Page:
Contakt

    This user is banned.
« Reply #185 on: May 13, 2008, 17:09 »
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So an interesting announcement.  In fact almost exactly what one should have expected.



Interesting analysis but I'd be equally interested to hear your predictions over the short to medium term.

As I see it the market is in a steady state of decline with over-saturation looming on the horizon.

The SS subscription model relies too heavily on keeping content fresh and I can't see how they will continue to attract new customers at the level required to maintain earnings and still remain competitive.

It is one of the key reasons why uploads need to be maintained to keep this insatiable monster from imploding in on itself.

The istock model, in stark contrast, is ideal because they've maintained standards from the outset. SS, on the other hand, is still sitting on a mountain of detrius that needs to be flushed down the toilet but that's not going to happen either today or tomorrow.

With so many other competitors all selling virtually identical stock it can only lead to a price war which is why IS are pushing for exclusivity so heavily.

Let's face it, the arse is falling out of this business and if ever you needed evidence of that, look no further than the paltry raise provided by SS today.

For those of you who are relying upon this industry as your main source of income you need to diversify and you need to diversify quickly.
« Last Edit: May 13, 2008, 17:33 by Contakt »

« Reply #186 on: May 13, 2008, 17:57 »
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I don't understand why SS didn't learn a lesson from all the fuzz from the previous raise! Same story; a lott of contributors pissed off because they where promised a raise, and didn't get any, because they where below the $500 marker.
Now they do it again!  ???
Well at least Im past the 500, but 3 cents doesn't make me very happy!
It doesn't make much right with the current dollar rate.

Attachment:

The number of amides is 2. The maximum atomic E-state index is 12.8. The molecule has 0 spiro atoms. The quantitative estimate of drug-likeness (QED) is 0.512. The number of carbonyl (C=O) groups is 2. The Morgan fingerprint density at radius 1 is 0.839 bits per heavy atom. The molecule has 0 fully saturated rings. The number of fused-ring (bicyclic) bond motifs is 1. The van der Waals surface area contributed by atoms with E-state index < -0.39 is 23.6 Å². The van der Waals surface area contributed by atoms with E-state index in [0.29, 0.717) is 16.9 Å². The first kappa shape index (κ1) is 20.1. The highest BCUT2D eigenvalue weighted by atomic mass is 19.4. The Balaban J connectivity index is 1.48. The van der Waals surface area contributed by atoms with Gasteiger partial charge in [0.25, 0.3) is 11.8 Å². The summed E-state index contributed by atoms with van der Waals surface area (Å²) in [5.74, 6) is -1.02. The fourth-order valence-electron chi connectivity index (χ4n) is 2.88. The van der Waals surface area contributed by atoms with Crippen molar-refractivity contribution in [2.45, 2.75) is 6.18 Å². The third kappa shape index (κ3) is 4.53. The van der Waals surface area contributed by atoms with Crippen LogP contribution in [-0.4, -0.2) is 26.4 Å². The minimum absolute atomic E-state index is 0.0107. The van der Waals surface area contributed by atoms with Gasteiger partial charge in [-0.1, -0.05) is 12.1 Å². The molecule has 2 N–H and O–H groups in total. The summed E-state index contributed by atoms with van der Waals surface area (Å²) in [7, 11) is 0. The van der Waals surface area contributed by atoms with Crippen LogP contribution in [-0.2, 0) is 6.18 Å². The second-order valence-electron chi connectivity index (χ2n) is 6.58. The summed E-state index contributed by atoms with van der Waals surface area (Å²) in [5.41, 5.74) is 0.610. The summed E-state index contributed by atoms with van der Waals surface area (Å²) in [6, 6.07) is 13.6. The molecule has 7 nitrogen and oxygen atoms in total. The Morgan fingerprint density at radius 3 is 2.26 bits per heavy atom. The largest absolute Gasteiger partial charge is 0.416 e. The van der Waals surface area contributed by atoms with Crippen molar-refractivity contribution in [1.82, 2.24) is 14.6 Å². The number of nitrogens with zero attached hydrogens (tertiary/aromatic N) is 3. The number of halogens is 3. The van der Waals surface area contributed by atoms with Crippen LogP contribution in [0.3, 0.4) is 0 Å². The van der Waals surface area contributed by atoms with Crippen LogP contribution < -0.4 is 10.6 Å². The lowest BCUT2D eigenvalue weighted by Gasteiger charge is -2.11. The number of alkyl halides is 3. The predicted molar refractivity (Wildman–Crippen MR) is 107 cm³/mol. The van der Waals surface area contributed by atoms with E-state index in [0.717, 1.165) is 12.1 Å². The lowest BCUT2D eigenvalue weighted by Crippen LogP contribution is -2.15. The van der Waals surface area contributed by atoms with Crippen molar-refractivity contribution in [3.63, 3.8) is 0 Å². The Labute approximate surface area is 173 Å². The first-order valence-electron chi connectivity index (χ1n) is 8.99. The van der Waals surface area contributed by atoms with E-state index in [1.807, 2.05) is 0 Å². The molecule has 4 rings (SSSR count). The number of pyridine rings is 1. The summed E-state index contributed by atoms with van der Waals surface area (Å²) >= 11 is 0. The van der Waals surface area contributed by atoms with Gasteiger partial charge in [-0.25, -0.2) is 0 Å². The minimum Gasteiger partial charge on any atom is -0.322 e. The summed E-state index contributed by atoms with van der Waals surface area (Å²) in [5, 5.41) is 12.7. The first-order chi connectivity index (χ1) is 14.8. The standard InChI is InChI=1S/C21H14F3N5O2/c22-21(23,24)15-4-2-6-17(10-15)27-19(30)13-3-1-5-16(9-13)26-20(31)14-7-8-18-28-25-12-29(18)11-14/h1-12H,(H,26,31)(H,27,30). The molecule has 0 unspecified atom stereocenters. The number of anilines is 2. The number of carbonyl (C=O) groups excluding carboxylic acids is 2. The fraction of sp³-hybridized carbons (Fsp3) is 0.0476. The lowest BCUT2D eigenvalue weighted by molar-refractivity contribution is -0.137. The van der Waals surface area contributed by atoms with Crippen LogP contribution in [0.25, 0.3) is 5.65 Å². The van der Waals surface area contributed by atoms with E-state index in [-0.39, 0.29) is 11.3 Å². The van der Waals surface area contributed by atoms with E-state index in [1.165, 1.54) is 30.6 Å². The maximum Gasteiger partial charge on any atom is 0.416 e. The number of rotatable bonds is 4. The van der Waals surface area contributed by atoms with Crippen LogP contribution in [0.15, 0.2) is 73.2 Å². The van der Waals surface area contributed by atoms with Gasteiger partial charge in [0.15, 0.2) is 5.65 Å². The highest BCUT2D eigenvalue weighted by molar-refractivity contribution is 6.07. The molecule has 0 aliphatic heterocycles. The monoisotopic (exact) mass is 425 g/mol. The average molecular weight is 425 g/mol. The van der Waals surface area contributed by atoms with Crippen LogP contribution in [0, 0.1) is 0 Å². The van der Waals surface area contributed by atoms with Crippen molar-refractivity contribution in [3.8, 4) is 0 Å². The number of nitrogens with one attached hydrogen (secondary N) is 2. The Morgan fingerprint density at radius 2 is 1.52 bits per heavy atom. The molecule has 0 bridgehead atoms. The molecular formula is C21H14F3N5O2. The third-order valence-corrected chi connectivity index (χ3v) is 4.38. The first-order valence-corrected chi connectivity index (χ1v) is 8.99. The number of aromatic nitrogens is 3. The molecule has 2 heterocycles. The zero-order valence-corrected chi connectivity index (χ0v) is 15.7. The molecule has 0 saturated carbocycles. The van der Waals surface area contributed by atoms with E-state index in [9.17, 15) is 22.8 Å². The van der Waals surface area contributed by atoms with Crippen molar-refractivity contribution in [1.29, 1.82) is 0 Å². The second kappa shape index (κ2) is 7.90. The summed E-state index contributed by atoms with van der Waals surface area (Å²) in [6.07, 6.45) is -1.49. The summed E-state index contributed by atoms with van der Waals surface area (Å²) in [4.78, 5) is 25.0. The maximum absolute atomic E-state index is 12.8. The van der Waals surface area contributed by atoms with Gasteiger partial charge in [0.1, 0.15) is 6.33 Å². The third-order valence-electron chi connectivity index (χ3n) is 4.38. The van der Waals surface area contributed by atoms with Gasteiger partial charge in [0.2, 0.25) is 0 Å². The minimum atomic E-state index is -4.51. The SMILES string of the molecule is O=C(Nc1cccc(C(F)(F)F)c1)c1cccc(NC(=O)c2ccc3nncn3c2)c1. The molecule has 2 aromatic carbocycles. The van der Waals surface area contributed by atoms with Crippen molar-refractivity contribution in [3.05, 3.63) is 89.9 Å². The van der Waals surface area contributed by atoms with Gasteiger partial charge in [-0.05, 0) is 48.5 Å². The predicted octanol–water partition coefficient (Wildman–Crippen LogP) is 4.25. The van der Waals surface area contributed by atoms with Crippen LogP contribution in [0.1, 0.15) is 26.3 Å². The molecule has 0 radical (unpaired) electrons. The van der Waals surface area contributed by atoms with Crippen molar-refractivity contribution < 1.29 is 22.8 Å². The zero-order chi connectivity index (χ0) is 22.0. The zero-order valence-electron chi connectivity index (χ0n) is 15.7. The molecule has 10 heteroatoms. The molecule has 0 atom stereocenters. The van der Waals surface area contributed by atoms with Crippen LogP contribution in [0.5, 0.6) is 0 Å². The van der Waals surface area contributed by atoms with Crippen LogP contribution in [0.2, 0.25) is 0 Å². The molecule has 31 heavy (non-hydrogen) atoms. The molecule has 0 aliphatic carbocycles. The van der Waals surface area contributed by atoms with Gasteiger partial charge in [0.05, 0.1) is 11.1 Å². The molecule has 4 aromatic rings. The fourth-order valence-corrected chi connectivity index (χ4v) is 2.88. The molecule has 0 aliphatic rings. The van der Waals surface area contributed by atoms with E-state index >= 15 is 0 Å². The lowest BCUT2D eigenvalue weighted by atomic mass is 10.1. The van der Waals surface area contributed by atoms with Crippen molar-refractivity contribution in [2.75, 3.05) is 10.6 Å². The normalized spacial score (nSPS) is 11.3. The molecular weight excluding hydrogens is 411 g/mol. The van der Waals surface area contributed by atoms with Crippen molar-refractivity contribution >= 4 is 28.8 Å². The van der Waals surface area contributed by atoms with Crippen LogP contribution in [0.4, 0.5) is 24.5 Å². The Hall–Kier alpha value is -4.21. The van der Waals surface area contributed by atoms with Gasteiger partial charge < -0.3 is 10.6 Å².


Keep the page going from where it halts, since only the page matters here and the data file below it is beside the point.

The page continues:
And they charge European customers in Euro!
« Last Edit: May 13, 2008, 18:02 by Gregor909 »

« Reply #187 on: May 13, 2008, 18:04 »
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I don't know if there will be saturation soon.  alamy is doing fine with 12 million images so why should the microstock sites have problems at these relatively low levels?  It seems that buyers always want new images.  There are swarms of new contributors but what percentage are highly motivated and have the skill to succeed?  Looking at my referrals on istock, there is still a balance between new contributors and buyers.

Contakt

    This user is banned.
« Reply #188 on: May 13, 2008, 19:23 »
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I don't know if there will be saturation soon.  alamy is doing fine with 12 million images so why should the microstock sites have problems at these relatively low levels?  It seems that buyers always want new images.  There are swarms of new contributors but what percentage are highly motivated and have the skill to succeed?  Looking at my referrals on istock, there is still a balance between new contributors and buyers.


Agreed, but there are just too many other bit players coming into the arena and that also leads to over-saturation, thereby driving down pricing.

CofkoCof

« Reply #189 on: May 13, 2008, 21:18 »
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I don't know if there will be saturation soon.  alamy is doing fine with 12 million images so why should the microstock sites have problems at these relatively low levels?  It seems that buyers always want new images.  There are swarms of new contributors but what percentage are highly motivated and have the skill to succeed?  Looking at my referrals on istock, there is still a balance between new contributors and buyers.
54,264 pictures were newly added to ss last week. At current pace there will be twice as much images online 1.3 years from today. And that approximation doesn't include any increase in the number of submitters. How long can you keep up the pace? And sure Alamy maybe doing fine, SS might also be doing fine with 12m images. How about us?